On Dec. 5, Jindal noted that U.S. Attorney General Eric Holder would be in the state, and he invited him to visit the private, mostly Catholic, schools in the voucher program and meet with parents.
“President Obama and the attorney general have the advantage of enough personal wealth to send their children to great schools. Good for them; I don’t begrudge them a bit. But the simple fact is that every child in America deserves the opportunity to get a great education,” said Jindal in a statement.
Process Hinders Progress
Ann Duplessis, president of the Louisiana Federation for Children, the state chapter of a national group that advocates for parental choice in education, told the Register that the DOJ’s proposed effort to collect extensive data on schools and students would “create an oversight process that bogs down our ability to get parents into the program.”
“We have a short window of time when parents apply to a school. They prioritize their selection of schools, and the [state education] department then approves that and handles all the minutia,” explained Duplessis, a former state legislator who once opposed school vouchers, but has emerged as a leading advocate for school choice.
“Adding another layer to the process could cause an issue: Families wouldn’t know where their kids are going to school until shortly before the school year starts. That is how they plan to kill the program — by creating red tape in the oversight process.”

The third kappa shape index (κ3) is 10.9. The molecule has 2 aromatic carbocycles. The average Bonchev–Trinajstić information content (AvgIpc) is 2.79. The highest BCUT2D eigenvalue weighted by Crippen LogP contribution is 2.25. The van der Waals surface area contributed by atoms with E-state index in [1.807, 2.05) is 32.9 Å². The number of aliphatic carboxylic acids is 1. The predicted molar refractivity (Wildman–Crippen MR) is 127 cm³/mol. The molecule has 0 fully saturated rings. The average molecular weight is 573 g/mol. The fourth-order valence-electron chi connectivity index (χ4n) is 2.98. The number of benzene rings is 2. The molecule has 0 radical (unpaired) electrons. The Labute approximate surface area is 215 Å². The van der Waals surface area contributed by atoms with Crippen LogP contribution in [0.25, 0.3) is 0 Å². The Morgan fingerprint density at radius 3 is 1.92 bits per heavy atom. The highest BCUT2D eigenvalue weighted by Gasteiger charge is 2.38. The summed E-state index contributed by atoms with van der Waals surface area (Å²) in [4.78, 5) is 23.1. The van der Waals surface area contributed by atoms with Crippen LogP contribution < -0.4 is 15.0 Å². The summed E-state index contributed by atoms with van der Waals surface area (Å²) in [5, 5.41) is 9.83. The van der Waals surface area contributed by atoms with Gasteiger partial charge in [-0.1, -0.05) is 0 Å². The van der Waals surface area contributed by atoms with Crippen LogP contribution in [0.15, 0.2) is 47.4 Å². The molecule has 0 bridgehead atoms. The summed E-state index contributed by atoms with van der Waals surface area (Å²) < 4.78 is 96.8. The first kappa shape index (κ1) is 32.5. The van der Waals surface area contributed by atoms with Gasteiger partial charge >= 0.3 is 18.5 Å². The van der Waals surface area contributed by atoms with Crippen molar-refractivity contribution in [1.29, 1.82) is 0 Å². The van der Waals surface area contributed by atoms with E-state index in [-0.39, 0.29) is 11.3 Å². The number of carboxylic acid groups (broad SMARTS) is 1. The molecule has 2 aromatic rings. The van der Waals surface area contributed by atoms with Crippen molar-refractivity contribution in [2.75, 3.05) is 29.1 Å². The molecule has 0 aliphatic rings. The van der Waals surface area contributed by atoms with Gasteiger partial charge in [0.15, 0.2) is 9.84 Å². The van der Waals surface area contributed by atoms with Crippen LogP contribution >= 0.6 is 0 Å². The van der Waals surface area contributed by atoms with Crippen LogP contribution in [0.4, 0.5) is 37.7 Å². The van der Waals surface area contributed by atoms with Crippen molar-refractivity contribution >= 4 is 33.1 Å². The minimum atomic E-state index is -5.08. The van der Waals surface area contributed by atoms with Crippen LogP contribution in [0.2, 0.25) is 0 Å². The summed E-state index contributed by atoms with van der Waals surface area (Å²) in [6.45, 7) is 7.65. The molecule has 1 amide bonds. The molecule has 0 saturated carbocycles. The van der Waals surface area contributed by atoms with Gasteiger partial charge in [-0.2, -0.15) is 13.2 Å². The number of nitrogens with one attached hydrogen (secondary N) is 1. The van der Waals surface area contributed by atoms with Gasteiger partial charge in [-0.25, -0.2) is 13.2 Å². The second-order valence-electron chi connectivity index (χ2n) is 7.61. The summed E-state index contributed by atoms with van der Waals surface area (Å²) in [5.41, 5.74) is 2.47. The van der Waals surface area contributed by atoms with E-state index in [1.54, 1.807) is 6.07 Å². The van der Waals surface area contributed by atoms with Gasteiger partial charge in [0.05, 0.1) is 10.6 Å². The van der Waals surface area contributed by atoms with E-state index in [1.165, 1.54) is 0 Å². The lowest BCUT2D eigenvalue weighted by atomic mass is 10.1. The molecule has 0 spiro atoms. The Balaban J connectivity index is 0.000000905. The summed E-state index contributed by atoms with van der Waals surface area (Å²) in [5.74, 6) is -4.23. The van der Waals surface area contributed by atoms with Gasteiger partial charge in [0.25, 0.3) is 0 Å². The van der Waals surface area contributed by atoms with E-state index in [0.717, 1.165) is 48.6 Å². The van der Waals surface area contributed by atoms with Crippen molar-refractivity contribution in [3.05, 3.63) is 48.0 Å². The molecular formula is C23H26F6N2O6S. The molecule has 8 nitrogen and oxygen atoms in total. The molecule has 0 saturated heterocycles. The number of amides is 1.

Duplessis, who is black and the mother of three, noted that past efforts to promote desegregation in schools were motivated by efforts to increase black students’ access to the same resources available to their white peers.
Today, however, she suggested that the DOJ’s concerns were misplaced.
“The DOJ can’t see that vouchers can provide the outcome they want, and what matters is the quality of the schools. If the school is racially mixed and it is still failing kids, it won’t help black students.”
In 2008, the voucher program began as a pilot project in New Orleans. In the 2012-2013 school year, it expanded across the Bayou State and uses a lottery system to select pre-approved applicants.
In 2012-2013, 4,700 students were accepted into the program. That number represented almost half the pool of approved applicants — students whose families reported incomes below 250% of the poverty line and were in public schools that received a grade of C or worse from the state. In F-rated schools, half of the students are performing at below grade level, according to state tests.